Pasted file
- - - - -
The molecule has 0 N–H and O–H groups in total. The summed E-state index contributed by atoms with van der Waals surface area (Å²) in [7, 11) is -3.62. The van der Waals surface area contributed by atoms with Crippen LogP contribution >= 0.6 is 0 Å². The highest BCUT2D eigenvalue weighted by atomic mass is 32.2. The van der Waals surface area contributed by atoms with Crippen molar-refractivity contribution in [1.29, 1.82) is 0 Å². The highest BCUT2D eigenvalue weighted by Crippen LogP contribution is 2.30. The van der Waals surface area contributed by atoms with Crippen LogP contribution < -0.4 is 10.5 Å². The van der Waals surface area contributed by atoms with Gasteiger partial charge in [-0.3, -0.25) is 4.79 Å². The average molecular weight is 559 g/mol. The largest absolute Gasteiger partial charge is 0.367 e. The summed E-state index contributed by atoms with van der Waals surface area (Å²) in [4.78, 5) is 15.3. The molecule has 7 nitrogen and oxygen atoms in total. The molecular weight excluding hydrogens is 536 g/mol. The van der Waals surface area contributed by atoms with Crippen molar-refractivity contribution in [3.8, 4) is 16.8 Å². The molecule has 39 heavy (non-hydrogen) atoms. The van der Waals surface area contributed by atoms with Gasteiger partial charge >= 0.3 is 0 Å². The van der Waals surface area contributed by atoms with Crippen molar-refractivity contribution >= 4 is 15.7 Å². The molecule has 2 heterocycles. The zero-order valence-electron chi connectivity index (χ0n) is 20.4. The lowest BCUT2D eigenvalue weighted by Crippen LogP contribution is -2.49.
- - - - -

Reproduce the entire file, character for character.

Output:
The molecule has 0 N–H and O–H groups in total. The summed E-state index contributed by atoms with van der Waals surface area (Å²) in [7, 11) is -3.62. The van der Waals surface area contributed by atoms with Crippen LogP contribution >= 0.6 is 0 Å². The highest BCUT2D eigenvalue weighted by atomic mass is 32.2. The van der Waals surface area contributed by atoms with Crippen molar-refractivity contribution in [1.29, 1.82) is 0 Å². The highest BCUT2D eigenvalue weighted by Crippen LogP contribution is 2.30. The van der Waals surface area contributed by atoms with Crippen LogP contribution < -0.4 is 10.5 Å². The van der Waals surface area contributed by atoms with Gasteiger partial charge in [-0.3, -0.25) is 4.79 Å². The average molecular weight is 559 g/mol. The largest absolute Gasteiger partial charge is 0.367 e. The summed E-state index contributed by atoms with van der Waals surface area (Å²) in [4.78, 5) is 15.3. The molecule has 7 nitrogen and oxygen atoms in total. The molecular weight excluding hydrogens is 536 g/mol. The van der Waals surface area contributed by atoms with Crippen molar-refractivity contribution in [3.8, 4) is 16.8 Å². The molecule has 39 heavy (non-hydrogen) atoms. The van der Waals surface area contributed by atoms with Gasteiger partial charge >= 0.3 is 0 Å². The van der Waals surface area contributed by atoms with Crippen molar-refractivity contribution >= 4 is 15.7 Å². The molecule has 2 heterocycles. The zero-order valence-electron chi connectivity index (χ0n) is 20.4. The lowest BCUT2D eigenvalue weighted by Crippen LogP contribution is -2.49.